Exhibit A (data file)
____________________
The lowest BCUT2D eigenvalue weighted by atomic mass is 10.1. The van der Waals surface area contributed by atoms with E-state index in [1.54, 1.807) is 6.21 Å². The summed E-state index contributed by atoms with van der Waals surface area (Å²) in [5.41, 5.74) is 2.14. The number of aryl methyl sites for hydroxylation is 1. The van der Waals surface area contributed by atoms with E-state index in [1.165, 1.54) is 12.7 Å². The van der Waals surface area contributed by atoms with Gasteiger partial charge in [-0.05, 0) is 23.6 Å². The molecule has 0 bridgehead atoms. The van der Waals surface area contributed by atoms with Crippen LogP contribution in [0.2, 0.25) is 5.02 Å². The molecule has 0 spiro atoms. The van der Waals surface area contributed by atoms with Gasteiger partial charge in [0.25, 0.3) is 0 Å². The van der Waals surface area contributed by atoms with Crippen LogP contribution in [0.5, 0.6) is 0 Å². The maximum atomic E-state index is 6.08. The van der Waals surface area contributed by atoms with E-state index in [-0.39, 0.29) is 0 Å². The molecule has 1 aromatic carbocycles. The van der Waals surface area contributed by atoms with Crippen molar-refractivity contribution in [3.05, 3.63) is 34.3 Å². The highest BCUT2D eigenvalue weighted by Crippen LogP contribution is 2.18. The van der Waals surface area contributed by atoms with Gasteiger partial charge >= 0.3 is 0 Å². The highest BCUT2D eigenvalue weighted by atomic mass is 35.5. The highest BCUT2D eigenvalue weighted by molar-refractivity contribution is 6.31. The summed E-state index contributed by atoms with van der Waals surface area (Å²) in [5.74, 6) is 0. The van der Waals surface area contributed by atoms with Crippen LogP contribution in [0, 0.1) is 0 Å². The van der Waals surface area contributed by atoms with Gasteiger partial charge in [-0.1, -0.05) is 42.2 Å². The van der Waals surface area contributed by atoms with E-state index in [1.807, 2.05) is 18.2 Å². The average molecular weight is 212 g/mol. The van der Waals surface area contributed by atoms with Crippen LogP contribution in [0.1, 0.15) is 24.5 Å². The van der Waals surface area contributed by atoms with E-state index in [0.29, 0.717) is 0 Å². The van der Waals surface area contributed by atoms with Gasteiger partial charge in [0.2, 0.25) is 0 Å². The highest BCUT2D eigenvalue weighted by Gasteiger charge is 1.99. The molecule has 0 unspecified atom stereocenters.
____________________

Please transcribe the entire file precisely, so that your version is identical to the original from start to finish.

The lowest BCUT2D eigenvalue weighted by atomic mass is 10.1. The van der Waals surface area contributed by atoms with E-state index in [1.54, 1.807) is 6.21 Å². The summed E-state index contributed by atoms with van der Waals surface area (Å²) in [5.41, 5.74) is 2.14. The number of aryl methyl sites for hydroxylation is 1. The van der Waals surface area contributed by atoms with E-state index in [1.165, 1.54) is 12.7 Å². The van der Waals surface area contributed by atoms with Gasteiger partial charge in [-0.05, 0) is 23.6 Å². The molecule has 0 bridgehead atoms. The van der Waals surface area contributed by atoms with Crippen LogP contribution in [0.2, 0.25) is 5.02 Å². The molecule has 0 spiro atoms. The van der Waals surface area contributed by atoms with Gasteiger partial charge in [0.25, 0.3) is 0 Å². The van der Waals surface area contributed by atoms with Crippen LogP contribution in [0.5, 0.6) is 0 Å². The maximum atomic E-state index is 6.08. The van der Waals surface area contributed by atoms with E-state index in [-0.39, 0.29) is 0 Å². The molecule has 1 aromatic carbocycles. The van der Waals surface area contributed by atoms with Crippen molar-refractivity contribution in [3.05, 3.63) is 34.3 Å². The highest BCUT2D eigenvalue weighted by Crippen LogP contribution is 2.18. The van der Waals surface area contributed by atoms with Gasteiger partial charge >= 0.3 is 0 Å². The highest BCUT2D eigenvalue weighted by atomic mass is 35.5. The highest BCUT2D eigenvalue weighted by molar-refractivity contribution is 6.31. The summed E-state index contributed by atoms with van der Waals surface area (Å²) in [5.74, 6) is 0. The van der Waals surface area contributed by atoms with Crippen LogP contribution in [0, 0.1) is 0 Å². The van der Waals surface area contributed by atoms with Gasteiger partial charge in [-0.1, -0.05) is 42.2 Å². The van der Waals surface area contributed by atoms with E-state index in [1.807, 2.05) is 18.2 Å². The average molecular weight is 212 g/mol. The van der Waals surface area contributed by atoms with Crippen LogP contribution in [0.1, 0.15) is 24.5 Å². The van der Waals surface area contributed by atoms with E-state index in [0.29, 0.717) is 0 Å². The van der Waals surface area contributed by atoms with Gasteiger partial charge in [0.2, 0.25) is 0 Å². The highest BCUT2D eigenvalue weighted by Gasteiger charge is 1.99. The molecule has 0 unspecified atom stereocenters.